[Center for Budget and Policy Priorities, 3/20/12 ]”

Perhaps this is Ryan’s plan to “save” Social Security:  The minimum eligibility age for Social Security is to be raised to 67.  So, just kill off a few thousand 65 and 66-year-olds before they become eligible.  No, don’t worry.  I haven’t lost my mind.  I’m just kidding.  But, seriously, how in hell can people consider voting for a person who thinks this would be a good idea?  Or for a person who picks this guy to be the understudy for President of the United States of America?

Bob

Alan Simpson and The National Debt

July 29, 2012 § Leave a comment

I just spent about an hour and a half watching and listening to a talk by former Senator from Wyoming Alan Simpson stating his views about the national debt.   He spoke to an event sponsored by Rice University’s  Baker Institute in  October, 2011.

I am posting a link to this talk on this blog because I think his candid thoughts about the debt and some of the political issues surrounding it deserve a wider audience.  I doubt that I would agree with some of his proposed solutions, but I am very impressed with his blunt assessment of the issues and some of the political figures who will be involved in dealing with them.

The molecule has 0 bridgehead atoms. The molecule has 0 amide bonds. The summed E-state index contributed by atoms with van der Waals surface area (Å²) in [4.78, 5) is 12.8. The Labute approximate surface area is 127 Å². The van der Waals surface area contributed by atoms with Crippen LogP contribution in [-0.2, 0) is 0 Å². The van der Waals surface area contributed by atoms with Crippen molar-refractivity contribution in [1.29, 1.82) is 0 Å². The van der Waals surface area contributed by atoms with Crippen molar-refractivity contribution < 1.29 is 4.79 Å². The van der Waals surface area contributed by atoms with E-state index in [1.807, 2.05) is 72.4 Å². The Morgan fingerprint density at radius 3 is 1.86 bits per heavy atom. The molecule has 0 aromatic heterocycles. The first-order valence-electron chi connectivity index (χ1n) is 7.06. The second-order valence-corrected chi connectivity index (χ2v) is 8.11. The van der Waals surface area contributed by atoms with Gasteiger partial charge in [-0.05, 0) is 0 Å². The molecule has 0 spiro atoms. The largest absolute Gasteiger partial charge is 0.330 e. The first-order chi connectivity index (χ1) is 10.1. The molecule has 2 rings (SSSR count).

Here is a link to his talk:  Simpson  .

When you click on this link, you will be transferred to a page concerning the event.   If you scroll down, you will find a video link to his talk.  He is an entertaining speaker with a sharp wit and no hesitation about speaking his mind.  I think you will enjoy the talk, regardless of whether you agree with everything he says.

Bob

Where Am I?

You are currently browsing the Alan Simpson category at Robert Hall.

%d bloggers like this: